The Boeing Company remains under the microscope. From being the world’s leader in aircraft production, to its recent fall from grace after the MAX plane’s incidents leading to crashes and mid-air scares, many remain grounded. This has led to a loss of consumer confidence in boarding these Boeing Max planes, as well as a loss in sales to its main rival Airbus. Albeit that Airbus receives European government subsidies that have always been non-existent in the U.S. and challenged in international courts in the name of competition, there appears to be no excuse for sloppy oversight and strict safety standards.

Much of that blame lies with the FAA and their lack of proper oversight and routine inspections by the airlines themselves. To “right the ship”, Boeing now needs to prove to the world and flying public that its aircraft are safe and the worthiest in the skies. Boeing is always in the crosshairs of consumers regarding cramped seats, too many rows, and no legroom. It also must deal with investors demanding more dividends, and its customer airlines worldwide wanting to maximize the number of seats on board to sell. This has resulted in eliminating an extra emergency exit in some cases and closing that off to add another row. If the American public stops flying because of uncomfortable accommodations and prices that are increasingly unaffordable, everyone loses.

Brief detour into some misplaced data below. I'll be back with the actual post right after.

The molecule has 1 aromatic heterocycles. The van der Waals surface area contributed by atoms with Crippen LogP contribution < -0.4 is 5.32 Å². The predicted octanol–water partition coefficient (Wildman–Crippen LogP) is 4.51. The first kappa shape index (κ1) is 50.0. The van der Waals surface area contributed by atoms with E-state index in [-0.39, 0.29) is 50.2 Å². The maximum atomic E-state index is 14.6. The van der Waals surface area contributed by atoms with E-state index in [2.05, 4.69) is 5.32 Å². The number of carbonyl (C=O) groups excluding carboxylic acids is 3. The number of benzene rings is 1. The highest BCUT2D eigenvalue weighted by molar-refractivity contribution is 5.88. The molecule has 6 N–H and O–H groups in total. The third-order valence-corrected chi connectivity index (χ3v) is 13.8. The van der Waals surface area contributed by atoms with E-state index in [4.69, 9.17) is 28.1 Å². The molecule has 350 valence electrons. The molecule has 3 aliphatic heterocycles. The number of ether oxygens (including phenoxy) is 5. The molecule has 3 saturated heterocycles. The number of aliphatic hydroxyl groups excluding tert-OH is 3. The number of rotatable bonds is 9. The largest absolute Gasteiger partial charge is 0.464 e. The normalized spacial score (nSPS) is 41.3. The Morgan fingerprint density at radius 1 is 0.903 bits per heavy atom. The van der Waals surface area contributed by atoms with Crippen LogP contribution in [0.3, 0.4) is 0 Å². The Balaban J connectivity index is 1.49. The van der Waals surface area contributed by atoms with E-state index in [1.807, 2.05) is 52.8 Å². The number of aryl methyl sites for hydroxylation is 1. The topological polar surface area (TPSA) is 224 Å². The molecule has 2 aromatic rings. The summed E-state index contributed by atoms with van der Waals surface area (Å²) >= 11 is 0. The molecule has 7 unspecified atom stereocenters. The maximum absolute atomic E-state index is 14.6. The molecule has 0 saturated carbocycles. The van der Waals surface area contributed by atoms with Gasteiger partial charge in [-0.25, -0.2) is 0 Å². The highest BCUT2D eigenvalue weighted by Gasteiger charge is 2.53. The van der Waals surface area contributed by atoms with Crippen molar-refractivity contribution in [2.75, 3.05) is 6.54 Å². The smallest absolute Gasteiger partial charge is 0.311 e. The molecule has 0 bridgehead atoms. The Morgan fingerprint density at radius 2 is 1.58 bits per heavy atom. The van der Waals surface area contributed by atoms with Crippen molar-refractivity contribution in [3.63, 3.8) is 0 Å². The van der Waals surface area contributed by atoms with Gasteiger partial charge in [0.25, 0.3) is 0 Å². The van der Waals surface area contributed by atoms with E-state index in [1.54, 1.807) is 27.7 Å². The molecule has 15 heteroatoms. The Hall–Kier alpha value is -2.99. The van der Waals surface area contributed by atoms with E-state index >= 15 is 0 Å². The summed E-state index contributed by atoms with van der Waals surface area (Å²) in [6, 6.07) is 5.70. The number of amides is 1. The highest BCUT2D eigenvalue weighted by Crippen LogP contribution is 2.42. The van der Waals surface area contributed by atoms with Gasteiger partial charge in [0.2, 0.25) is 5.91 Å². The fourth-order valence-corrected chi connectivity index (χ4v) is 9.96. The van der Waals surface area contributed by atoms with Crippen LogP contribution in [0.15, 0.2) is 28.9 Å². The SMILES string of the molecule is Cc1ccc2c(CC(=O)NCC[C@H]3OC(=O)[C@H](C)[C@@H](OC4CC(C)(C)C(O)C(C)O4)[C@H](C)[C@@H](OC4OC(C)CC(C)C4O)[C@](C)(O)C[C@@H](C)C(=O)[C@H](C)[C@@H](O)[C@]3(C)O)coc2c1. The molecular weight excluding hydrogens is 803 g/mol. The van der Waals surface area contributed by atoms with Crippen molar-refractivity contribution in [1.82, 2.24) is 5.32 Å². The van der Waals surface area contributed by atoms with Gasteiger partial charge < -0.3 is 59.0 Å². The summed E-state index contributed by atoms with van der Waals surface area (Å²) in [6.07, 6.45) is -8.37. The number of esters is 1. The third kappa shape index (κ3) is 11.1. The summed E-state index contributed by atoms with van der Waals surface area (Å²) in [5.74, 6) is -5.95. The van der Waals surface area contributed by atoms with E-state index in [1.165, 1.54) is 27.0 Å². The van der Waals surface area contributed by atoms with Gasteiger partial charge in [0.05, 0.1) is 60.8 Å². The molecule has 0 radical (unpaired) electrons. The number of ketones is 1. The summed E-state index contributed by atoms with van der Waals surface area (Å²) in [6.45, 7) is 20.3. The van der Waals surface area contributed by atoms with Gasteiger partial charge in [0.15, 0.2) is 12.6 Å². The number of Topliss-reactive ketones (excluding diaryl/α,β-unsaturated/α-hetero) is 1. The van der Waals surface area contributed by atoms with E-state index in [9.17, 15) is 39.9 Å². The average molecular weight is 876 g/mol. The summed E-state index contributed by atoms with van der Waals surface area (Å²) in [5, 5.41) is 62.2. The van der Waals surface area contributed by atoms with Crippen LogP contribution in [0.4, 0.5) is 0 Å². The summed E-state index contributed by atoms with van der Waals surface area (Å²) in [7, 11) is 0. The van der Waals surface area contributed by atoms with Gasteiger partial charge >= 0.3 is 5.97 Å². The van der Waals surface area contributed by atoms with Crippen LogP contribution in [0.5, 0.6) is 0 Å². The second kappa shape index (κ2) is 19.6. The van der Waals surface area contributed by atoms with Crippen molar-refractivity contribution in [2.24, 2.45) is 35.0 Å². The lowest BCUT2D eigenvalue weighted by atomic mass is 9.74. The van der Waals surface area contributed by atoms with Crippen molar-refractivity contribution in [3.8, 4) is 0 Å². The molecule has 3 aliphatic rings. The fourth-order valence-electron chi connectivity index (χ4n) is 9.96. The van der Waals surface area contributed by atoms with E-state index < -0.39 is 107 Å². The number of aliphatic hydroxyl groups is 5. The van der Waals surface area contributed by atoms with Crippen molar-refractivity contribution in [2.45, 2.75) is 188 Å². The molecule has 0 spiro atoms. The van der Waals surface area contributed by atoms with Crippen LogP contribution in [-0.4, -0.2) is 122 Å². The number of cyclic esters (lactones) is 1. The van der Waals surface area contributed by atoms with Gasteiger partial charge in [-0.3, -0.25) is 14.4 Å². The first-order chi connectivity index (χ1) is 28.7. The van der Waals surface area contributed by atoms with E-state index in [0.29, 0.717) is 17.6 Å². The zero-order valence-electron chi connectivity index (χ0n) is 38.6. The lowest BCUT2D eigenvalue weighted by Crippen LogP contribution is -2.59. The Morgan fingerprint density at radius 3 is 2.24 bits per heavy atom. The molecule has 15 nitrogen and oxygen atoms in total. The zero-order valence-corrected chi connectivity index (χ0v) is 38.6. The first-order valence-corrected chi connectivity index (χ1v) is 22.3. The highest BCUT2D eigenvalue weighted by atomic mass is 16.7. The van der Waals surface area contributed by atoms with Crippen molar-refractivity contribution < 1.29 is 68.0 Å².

The NTSB gave Committee Congressional leaders an up-close look at the plug door that flew off Alaska Airlines flight 1282 and its initial finding that bolts securing it to the fuselage were missing. The NTSB’s preliminary report on the Alaska Airlines flight 1282 accident underscores how important quality assurance is from manufacturers and how important quality control inspections from both manufacturers and the FAA are to the safety process. We look forward to NTSB’s final report highlighting the importance of these safety practices.

“Congress commissioned the Expert Panel’s report as part of the Aircraft Certification, Safety, and Accountability Act to hold Boeing accountable for improving the safety culture of its Organization Designation Authorization (ODA) unit,” Sen. Cantwell said. “The report makes clear that Boeing’s safety culture and SMS need to improve, and FAA should hold them accountable in doing so. The FAA and manufacturers should listen to both Machinists and SPEEA who are asking for a stronger safety culture to improve certification and production quality.”

Following all-day meetings with Boeing Tuesday, FAA Administrator Mike Whitaker said, “Boeing must commit to real and profound improvements. Making foundational change will require a sustained effort from Boeing’s leadership, and we are going to hold them accountable every step of the way.”

As a result, Wednesday the FAA gave Boeing 90 days to come up with a quality control plan. Boeing’s CEO David Calhoun stated, “we have a clear picture of what needs to be done.”

If Boeing fails to meet this deadline, it is unclear what the ramifications or penalties are.